… even birds and animals.
Dating back to at least the Roman times, topiary became fashionable in the great Renaissance gardens of Italy and France.
Dutch gardens developed more intricate designs which were copied in England. In the 18th century, English gardens spurned it in favour of the sweeping scenes of the Landscape Movement. Today it is common to see topiary pyramids standing sentinel by the front door.
They can add much needed structure to the winter garden and act as anchors in summer borders.
Knot gardens : These are usually square compartments, (often several squares in large gardens) , usually edged with box. They have a very formal, intricate design, meticulously planned on paper before laying out. Like Celtic designs, the knot garden often looks as if the plants are woven under and over each other.
Parterres : These are formal gardens, less intricate than a knot, laid out in a symmetrical pattern with tightly clipped evergreen structure, infilled with coloured gravel or plants.
Medieval paintings of gardens, the symbolic Hortus conclusus, often show compartmentalised quadrants of plants.These were developed in 16th century France by Claude Mollet and later evolved into the lavish Baroque scrolling of the parterres en broderie.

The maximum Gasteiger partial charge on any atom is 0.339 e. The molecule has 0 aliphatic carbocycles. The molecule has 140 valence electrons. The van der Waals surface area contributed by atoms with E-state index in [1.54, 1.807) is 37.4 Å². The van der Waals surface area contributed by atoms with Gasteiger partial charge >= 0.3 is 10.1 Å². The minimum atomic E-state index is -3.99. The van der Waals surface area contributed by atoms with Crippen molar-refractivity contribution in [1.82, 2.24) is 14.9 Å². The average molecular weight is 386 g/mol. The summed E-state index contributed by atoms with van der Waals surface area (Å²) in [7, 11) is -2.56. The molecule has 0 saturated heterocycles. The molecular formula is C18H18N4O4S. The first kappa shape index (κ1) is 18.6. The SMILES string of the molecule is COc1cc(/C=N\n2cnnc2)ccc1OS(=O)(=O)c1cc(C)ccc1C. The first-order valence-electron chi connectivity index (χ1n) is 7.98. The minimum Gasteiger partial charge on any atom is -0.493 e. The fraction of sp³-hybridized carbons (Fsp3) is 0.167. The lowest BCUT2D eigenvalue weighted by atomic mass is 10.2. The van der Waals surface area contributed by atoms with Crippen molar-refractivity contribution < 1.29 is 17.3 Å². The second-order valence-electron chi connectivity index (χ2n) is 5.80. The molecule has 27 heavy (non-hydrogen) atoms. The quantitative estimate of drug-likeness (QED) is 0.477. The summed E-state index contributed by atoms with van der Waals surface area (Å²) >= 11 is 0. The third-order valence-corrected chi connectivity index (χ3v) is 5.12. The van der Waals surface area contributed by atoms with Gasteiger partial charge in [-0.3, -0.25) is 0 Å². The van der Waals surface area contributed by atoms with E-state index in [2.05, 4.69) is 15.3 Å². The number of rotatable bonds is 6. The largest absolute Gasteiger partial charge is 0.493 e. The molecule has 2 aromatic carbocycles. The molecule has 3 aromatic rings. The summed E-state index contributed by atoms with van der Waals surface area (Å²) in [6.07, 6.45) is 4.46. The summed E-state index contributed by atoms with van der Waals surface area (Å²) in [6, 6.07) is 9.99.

How garden designers are using knots, parterres and topiary today
At Jardin we love the structure that topiary and box parterres can bring.
Knots and parterres are best viewed from above to fully appreciate their design.
They, along with topiary, make an excellent design for a front garden.
or simply to lift a dull patch of lawn overlooked from your bedroom window.
This type of formal gardens is all about strong structure, geometric shapes and symmetry which creates balance and harmony. It suits period houses very well.
But topiary doesn’t have to be fussy and old-fashioned. It can be adapted in a contemporary way for a modern setting, such as the repetition of a single species and strong formal lines.
No matter the size of your garden, you can distil these elements and add some topiary or a box hedged enclosure.
Look how box balls of various sizes have been used in this Show garden below. Extensive use of evergreens can lead to a static garden but here are mixed with grasses to create a sense of movement.
Hope we’ve inspired you to try a little more structure in your garden.
(All photography mine; feel free to use any of Jardin’s images but please credit and link back).